This article referring to CSES study was published in The Hindu on 21/01/2021
The pandemic is when many of Kerala’s urban millennials, Gen Z and even celebrities rediscovered the good old Public Distribution System, with its free, quality grocery kits
Gayathri TS is at her wits’ end, thanks to her mother Vimala S’ constant reminders about collecting their monthly free kit comprising rice, wheat, pulses, oil, masala powders and more from the ration shop at Edappally, in Kochi, before the last date. “She doesn’t want to miss the generous supply of essential commodities and keeps calling our ration dealer to get updates about the distribution. This has been a routine ever since we got free kits for Onam,” says Gayathri, a media professional.
The pandemic reconnected several households with the public distribution system (PDS) across Kerala. While a friend confides that she had to go scouting for her ration shop, another one said that her 70-year-old mother-in-law has stepped out of her home since March only to get her kits because of the biometric authentication in place.
“It has become a habit to wait for SMS alerts every month to get updates about the kits and other items. I have to keep nagging my son to take me to the ration shop,” says Indira Radhakrishnan, a retired Government employee from Tripunithura near Kochi. Gayathri adds: “It was amusing to see Gen Z guys also queuing up. Their body language clearly showed that they were stepping into the shop for the first time. One of them said he wanted only the kit, and had no clue when the ration dealer asked whether he would like to buy anything else he is eligible for!”
As per the Department of Food, Civil Supplies and Consumer Affairs, Government of Kerala, there are over 89 lakh card-holders in the State, covering four categories — most economically backward (yellow card), below poverty line or BPL (pink card), Above Poverty Line (APL) or non–priority subsidy (blue card) and non-priority (white card). The Government claims that 98% of card-holders have collected the kits since they were introduced in April via the 14,000-plus ration shops. Also, 1.5 lakh new ration cards were issued during the lockdown.
While the kits distributed in the initial months had items worth ₹1,000, those distributed in the following months were worth ₹700, ₹350 and ₹500. Besides, 10 kilograms of rice, priced at ₹15 per kilogram, were sold for three months from April. “The good news is that the kits will be available till April this year. In addition, blue and white card-holders will be given 10 kg of rice at ₹15,” says Indira.
A sample online survey conducted by the Kochi-based Centre for Socio-Economic and Environmental Studies between April 28 and May 6 revealed that 98% priority category card-holders (yellow and pink), 91% blue card-holders and 85% of the white card-holders made purchases using their ration cards during the lockdown. And those who did not have cards could purchase items by producing an affidavit for a few months.
For many blue and white card holders, their ration card used to be just another document to prove their identity. Complaints in plenty about the poor quality of the products had kept away many middle-class card-holders, and ration shops lost their importance with the opening of supermarket chains and provision stores.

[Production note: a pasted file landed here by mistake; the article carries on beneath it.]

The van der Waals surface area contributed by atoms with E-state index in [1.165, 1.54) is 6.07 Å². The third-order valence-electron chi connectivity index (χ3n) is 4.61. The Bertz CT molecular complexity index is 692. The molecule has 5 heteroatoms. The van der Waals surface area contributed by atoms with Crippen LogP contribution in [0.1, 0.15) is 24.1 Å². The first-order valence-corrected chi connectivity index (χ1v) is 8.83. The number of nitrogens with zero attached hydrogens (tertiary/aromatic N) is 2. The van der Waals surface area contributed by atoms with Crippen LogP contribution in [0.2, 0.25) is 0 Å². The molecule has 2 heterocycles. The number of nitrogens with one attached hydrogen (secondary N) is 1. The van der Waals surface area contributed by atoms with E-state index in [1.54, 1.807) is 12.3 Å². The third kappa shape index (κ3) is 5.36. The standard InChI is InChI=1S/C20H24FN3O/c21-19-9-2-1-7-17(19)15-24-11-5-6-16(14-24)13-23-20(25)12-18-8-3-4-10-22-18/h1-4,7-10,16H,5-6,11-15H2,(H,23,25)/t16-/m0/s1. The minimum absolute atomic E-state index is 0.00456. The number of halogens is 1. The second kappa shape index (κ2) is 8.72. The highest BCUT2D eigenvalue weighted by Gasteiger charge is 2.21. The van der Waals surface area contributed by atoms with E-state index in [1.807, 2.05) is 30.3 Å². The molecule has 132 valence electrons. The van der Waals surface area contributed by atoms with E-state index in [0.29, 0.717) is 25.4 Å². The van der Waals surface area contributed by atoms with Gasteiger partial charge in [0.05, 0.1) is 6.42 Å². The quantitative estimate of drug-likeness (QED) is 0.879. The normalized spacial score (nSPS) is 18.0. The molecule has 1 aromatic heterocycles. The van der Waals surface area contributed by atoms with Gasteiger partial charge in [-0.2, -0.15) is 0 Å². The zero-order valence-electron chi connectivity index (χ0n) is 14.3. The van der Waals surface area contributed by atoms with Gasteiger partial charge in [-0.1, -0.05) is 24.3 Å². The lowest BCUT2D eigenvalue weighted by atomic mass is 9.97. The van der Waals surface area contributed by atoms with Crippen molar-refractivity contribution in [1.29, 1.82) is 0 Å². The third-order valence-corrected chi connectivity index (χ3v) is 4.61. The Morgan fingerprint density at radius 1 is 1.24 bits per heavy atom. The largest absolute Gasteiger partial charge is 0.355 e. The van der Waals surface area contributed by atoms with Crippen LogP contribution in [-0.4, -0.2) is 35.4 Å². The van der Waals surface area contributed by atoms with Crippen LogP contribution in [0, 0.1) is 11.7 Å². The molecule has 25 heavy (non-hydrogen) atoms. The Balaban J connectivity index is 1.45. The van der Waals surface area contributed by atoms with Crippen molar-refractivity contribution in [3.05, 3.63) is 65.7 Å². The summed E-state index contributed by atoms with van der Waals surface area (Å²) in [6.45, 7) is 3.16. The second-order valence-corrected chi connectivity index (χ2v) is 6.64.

Then, lockdown began. Parvathy Nair, senior programming head with a private FM channel in Thiruvananthapuram, says “These free kits and the reasonably good quality of products became the talk of the town. So I didn’t hesitate to get my kit. Now besides the free kits, I buy other provisions that I am entitled to get as a card-holder.”
Prior to the lockdown in March, some card-holders bought rice and wheat to feed poultry, says Radhika A, an IT professional from Perumbavoor in Ernakulam district. “Now I don’t want to miss out on what I am eligible for. Since I have a white card, I can buy four kilograms of rice at ₹10.90 per kilogram. The same would cost me at least ₹50 in the supermarket. Wheat flour is ₹17 per kilogram, whereas the retail rate in shops is ₹55-60. Since the kit is more than enough for my small family, I give away a few items to a neighbour. There was so much of chickpea that I didn’t know what to do with it!” she says.
Among the celebrities who rooted for the PDS was filmmaker Ranjith Sankar. On June 9, 2020, Ranjith posted on his Facebook page that he went to a ration shop for the first time in his life. “Kerosene was the only item that we used to buy from our ration shop, that too once in a while. But I never went to the shop. However, during the lockdown the onus fell on me. It was an eye-opener. The ration dealer was such a nice man that he ensured that I purchased rice and flour as well. All it cost me was ₹157. I wanted more people to know about our PDS and that’s why I wrote about it,” he says.
Writer-scenarist Krishna Poojappura, who penned his thoughts about ration shops in a daily, says that back in the 1970s and 1980s, ration shops used to be meeting places for people in the neighbourhood. “We all were dependent on these shops to a great extent because most of us needed the support. But after a point, I stopped buying from there, mainly due to the inferior quality of the stuff and opening of more shops. However, during the lockdown I went back to my old habit and I will hold on to it,” says the writer from Thiruvananthapuram.
Ration dealers are also happy with the turn of events. Besides the basic salary of ₹18,000-plus, they earn ₹1.80 per every kilogram of rice they sell, and ₹7 for each kit distributed. Geetha Kumari (name changed), a ration dealer from Kottayam, says: “We are happy that more people are coming in. There have been a lot of new faces, including those who turn up in swanky vehicles!”